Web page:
# Working with students with specific secondary skill

I often see students at levels varying from really bad to incredibly clever. The students in the middle of the scale fit to curriculum perfectly (as it is meant to be for them). The students at either end of the scale are more difficult to teach.

Yet, it is clear that all students have another field/skill ( often not related to computers) which they are remarkably good in that field. For example one of the students has a musical understanding such as I have never seen (as an example of this, he can create piano adaptions for Green Day songs and says it was "easy").

These skills are neither a hindrance nor do they aid the students, but that doesn't have to be the case.

For the students are not too good in Computer science, their "secondary" skill might be useful for aiding them. I have not been able to think of a good way to use their secondary skills to assist them in learning computer science.

In what ways can these skills can be taken into account when dealing with such students (at either end of the scale)?

(The students are in high school and know only the basics in java, such as primitive types, arrays, loops and Scanner)

• I feel like several words are being used interchangeably here: field, skill, understanding, and level. To me, it's dangerous to conflate these terms. A student's skills != a student's content knowledge. I also would avoid framing students as "bad to ... clever." There's also implicitly learning modality being assumed here, e.g. the student with musical talent. I think this idea of "secondary skill" needs to be narrowed; to the student it might be their primary skill. A question just on musical learners or visual artists would more appropriate and precise. – Peter Jul 11 '17 at 5:14

It is not clear for me what "computer science" means for you. Is it at High School level?

If that is the case, you could try to introduce some of the mechanics behind "digital music". How it is processed from analog to digital. How it is compressed, how it is reproduced, ... What does it mean to be 8bit or 16bit, the bit-rate, the sampling frequency...

If the students are more into drawing/painting, you could do the same with image formats.

I'm assuming that you do not want an answer that says "form three groups and teach them separately." I wouldn't want that either. I particular it reinforces things that should not be reinforced - in every one of the groups you describe.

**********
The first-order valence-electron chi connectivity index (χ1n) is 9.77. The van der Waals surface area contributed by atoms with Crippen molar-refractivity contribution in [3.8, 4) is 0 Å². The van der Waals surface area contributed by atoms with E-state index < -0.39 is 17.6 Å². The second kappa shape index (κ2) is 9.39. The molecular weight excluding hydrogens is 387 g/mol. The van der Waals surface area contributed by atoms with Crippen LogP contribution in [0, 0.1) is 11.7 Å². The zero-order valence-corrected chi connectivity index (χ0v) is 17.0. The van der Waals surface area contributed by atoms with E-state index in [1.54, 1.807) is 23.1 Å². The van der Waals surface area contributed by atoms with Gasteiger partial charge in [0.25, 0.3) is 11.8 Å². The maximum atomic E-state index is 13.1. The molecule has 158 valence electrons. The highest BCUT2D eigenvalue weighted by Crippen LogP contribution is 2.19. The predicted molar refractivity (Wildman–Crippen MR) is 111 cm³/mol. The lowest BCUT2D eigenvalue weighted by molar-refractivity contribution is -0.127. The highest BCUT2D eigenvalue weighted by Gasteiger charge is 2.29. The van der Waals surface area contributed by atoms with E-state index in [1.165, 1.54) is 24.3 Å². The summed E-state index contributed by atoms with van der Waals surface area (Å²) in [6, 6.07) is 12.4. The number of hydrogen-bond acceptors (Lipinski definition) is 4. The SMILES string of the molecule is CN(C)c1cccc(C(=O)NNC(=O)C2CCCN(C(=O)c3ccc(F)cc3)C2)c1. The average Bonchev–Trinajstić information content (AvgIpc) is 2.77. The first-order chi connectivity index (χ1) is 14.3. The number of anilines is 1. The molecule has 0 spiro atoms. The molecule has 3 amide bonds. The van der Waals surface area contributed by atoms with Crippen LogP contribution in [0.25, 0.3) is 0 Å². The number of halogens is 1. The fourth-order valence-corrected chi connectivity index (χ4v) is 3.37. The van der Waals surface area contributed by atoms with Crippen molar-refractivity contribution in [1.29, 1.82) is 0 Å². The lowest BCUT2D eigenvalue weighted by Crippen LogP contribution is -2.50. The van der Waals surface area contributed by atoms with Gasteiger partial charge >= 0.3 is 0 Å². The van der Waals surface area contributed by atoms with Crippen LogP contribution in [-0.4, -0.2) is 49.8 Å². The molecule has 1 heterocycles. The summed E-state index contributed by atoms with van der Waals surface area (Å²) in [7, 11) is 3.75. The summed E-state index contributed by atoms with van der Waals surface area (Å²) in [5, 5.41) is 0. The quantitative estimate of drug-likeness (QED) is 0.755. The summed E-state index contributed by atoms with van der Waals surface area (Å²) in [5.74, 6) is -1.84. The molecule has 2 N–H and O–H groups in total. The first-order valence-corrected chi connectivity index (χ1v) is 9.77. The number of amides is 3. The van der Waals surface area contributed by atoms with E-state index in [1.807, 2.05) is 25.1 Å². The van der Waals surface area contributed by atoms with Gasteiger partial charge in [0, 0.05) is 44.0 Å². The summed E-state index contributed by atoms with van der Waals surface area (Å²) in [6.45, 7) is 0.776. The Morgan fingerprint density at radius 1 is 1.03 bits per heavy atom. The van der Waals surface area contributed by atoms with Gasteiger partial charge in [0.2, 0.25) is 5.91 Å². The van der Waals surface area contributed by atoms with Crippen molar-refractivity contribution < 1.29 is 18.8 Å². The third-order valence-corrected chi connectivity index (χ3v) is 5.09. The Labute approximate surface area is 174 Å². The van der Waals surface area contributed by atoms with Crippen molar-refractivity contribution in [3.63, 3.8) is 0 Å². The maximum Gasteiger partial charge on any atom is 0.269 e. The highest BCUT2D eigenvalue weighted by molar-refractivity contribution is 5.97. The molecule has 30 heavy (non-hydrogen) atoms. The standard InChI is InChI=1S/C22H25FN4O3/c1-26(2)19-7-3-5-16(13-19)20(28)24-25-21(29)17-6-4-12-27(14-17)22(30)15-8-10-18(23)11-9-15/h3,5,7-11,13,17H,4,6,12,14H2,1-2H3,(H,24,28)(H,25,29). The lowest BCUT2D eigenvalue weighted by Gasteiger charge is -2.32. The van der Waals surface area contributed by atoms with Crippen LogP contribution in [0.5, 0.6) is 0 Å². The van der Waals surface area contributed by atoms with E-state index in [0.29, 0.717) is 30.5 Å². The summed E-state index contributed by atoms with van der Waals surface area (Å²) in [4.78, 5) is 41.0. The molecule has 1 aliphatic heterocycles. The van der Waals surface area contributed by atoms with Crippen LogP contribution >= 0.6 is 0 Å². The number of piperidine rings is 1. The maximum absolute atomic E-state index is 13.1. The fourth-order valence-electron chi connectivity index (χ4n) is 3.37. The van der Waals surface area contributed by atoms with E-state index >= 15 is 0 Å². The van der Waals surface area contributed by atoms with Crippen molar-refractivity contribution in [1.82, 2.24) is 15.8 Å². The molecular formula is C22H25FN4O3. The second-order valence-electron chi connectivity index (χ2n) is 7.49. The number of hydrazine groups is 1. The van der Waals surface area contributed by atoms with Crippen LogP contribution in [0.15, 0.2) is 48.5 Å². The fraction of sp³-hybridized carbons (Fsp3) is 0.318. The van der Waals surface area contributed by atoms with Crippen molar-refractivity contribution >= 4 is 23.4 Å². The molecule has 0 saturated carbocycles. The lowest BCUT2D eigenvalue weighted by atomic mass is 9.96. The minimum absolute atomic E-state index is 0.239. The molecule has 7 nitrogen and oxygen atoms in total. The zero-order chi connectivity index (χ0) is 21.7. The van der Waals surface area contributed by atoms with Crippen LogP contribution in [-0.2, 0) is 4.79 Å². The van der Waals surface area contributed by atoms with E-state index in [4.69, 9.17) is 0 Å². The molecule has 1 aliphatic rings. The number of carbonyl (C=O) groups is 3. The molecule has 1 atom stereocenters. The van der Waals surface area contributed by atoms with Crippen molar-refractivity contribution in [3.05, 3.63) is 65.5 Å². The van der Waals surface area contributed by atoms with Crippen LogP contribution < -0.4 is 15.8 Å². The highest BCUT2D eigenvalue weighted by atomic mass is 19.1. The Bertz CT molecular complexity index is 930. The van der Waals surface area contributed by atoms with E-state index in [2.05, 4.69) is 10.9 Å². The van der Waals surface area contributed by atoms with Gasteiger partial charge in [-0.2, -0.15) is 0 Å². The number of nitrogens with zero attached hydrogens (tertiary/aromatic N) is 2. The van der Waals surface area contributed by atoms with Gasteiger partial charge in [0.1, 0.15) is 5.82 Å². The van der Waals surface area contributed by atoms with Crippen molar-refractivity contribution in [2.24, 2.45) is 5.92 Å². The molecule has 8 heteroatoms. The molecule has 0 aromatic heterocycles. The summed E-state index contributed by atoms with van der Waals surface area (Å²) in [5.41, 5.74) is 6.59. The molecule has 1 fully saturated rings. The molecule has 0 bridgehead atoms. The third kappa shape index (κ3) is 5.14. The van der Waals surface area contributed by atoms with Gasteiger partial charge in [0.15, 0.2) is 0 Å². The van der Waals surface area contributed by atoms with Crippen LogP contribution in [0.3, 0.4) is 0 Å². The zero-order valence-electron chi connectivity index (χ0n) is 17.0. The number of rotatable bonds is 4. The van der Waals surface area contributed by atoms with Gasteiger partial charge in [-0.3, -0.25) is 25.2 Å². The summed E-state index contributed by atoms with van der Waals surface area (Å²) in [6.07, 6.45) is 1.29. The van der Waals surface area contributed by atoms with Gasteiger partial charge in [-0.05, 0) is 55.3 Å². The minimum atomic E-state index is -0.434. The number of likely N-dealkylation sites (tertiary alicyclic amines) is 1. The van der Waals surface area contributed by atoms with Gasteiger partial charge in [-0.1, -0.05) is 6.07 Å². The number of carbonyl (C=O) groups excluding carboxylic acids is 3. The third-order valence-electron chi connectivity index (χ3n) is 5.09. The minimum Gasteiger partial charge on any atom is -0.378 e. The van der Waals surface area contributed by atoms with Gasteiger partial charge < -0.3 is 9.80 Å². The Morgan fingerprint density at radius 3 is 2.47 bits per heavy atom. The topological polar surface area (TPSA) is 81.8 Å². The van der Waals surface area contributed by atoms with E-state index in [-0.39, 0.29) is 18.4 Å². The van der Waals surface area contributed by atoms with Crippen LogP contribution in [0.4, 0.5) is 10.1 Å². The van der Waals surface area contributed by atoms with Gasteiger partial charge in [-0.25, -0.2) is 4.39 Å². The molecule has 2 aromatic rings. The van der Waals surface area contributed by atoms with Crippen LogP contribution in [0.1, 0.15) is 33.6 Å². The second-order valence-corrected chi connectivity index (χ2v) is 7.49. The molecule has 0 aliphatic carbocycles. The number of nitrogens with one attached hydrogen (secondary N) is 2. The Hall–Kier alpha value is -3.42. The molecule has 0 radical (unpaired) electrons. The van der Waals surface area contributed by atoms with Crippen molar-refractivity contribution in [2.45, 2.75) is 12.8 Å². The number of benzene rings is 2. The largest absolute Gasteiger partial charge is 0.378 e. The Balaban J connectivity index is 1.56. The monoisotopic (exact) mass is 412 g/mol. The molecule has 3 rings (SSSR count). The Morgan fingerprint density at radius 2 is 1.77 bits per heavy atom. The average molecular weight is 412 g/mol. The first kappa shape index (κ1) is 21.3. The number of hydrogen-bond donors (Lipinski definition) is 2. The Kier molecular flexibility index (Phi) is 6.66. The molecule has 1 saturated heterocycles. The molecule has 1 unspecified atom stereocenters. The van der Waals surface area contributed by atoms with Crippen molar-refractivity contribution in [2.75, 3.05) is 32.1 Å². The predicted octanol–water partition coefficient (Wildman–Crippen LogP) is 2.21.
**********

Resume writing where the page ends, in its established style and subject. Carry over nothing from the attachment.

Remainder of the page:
The solution depends on many things including the size of the group and your own "power" within the educational system. In the best of all worlds you don't have to have a solution that scales, but you do have sufficient freedom to do non-standard things. A novice teacher needs to justify everything. A tenured full professor can do as s/he pleases in many places. But with 40+ students, there are limits.

• One thing I would think about trying is to turn the class into a science fair with students or groups of students proposing projects that fit their interest but also require learning what you have on the syllabus, say programming, data structures, etc. There might be few lectures. A "flipped classroom".

• A milder proposal is to have the course closer to whatever your standard is, but include a project (maybe individual, maybe team) that the students propose. Students propose a project, you negotiate the boundaries and eventually approve. If you can make this a large part of the grading/marking system, all the better.

• If you are really constrained, however, just force teamwork on them so that people with different interests and different skill levels must work together. Here your job may be the wise overseer who keeps things going forward if there are conflicts or imbalance.

Notice that all of the suggestions here include teamwork, at least potentially. Students need to learn things but at this age they also need to learn, and have reinforced, appropriately positive things about themselves. With older students socialization becomes, perhaps, less important, but as they get closer to the working world, teamwork becomes more important. < opinion >